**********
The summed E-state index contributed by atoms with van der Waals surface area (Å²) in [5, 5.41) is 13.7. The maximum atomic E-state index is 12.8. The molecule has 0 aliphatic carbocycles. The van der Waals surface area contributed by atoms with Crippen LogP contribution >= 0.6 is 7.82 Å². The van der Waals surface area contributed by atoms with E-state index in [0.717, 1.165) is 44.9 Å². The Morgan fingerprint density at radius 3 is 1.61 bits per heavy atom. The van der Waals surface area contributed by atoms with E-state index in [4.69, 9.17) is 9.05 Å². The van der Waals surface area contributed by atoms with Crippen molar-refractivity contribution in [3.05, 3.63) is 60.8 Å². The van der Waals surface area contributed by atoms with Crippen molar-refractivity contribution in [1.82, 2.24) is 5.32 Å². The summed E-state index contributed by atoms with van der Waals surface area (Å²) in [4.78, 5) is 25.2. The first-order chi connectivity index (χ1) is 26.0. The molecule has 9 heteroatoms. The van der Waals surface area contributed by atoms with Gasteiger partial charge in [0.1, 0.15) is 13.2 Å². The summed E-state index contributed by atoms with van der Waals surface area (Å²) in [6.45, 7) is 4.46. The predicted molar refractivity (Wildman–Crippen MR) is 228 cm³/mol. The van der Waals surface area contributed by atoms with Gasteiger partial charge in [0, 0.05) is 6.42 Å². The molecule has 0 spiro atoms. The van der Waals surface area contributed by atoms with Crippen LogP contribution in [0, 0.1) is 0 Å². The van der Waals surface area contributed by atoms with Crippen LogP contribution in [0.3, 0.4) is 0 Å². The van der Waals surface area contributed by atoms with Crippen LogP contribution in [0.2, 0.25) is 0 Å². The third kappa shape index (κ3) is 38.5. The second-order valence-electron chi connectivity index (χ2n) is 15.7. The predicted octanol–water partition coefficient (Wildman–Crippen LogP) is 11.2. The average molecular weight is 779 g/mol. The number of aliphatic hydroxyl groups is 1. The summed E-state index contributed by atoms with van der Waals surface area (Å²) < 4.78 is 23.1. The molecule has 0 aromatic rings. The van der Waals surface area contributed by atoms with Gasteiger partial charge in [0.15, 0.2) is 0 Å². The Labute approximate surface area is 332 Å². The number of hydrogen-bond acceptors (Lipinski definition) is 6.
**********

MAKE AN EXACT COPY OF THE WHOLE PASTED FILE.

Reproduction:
The summed E-state index contributed by atoms with van der Waals surface area (Å²) in [5, 5.41) is 13.7. The maximum atomic E-state index is 12.8. The molecule has 0 aliphatic carbocycles. The van der Waals surface area contributed by atoms with Crippen LogP contribution >= 0.6 is 7.82 Å². The van der Waals surface area contributed by atoms with E-state index in [0.717, 1.165) is 44.9 Å². The Morgan fingerprint density at radius 3 is 1.61 bits per heavy atom. The van der Waals surface area contributed by atoms with E-state index in [4.69, 9.17) is 9.05 Å². The van der Waals surface area contributed by atoms with Crippen molar-refractivity contribution in [3.05, 3.63) is 60.8 Å². The van der Waals surface area contributed by atoms with Crippen molar-refractivity contribution in [1.82, 2.24) is 5.32 Å². The summed E-state index contributed by atoms with van der Waals surface area (Å²) in [4.78, 5) is 25.2. The first-order chi connectivity index (χ1) is 26.0. The molecule has 9 heteroatoms. The van der Waals surface area contributed by atoms with Gasteiger partial charge in [0.1, 0.15) is 13.2 Å². The summed E-state index contributed by atoms with van der Waals surface area (Å²) in [6.45, 7) is 4.46. The predicted molar refractivity (Wildman–Crippen MR) is 228 cm³/mol. The van der Waals surface area contributed by atoms with Gasteiger partial charge in [0, 0.05) is 6.42 Å². The molecule has 0 spiro atoms. The van der Waals surface area contributed by atoms with Crippen LogP contribution in [0, 0.1) is 0 Å². The van der Waals surface area contributed by atoms with Crippen LogP contribution in [0.3, 0.4) is 0 Å². The van der Waals surface area contributed by atoms with Crippen LogP contribution in [0.2, 0.25) is 0 Å². The third kappa shape index (κ3) is 38.5. The second-order valence-electron chi connectivity index (χ2n) is 15.7. The predicted octanol–water partition coefficient (Wildman–Crippen LogP) is 11.2. The average molecular weight is 779 g/mol. The number of aliphatic hydroxyl groups is 1. The summed E-state index contributed by atoms with van der Waals surface area (Å²) < 4.78 is 23.1. The molecule has 0 aromatic rings. The van der Waals surface area contributed by atoms with Gasteiger partial charge in [0.15, 0.2) is 0 Å². The Labute approximate surface area is 332 Å². The number of hydrogen-bond acceptors (Lipinski definition) is 6.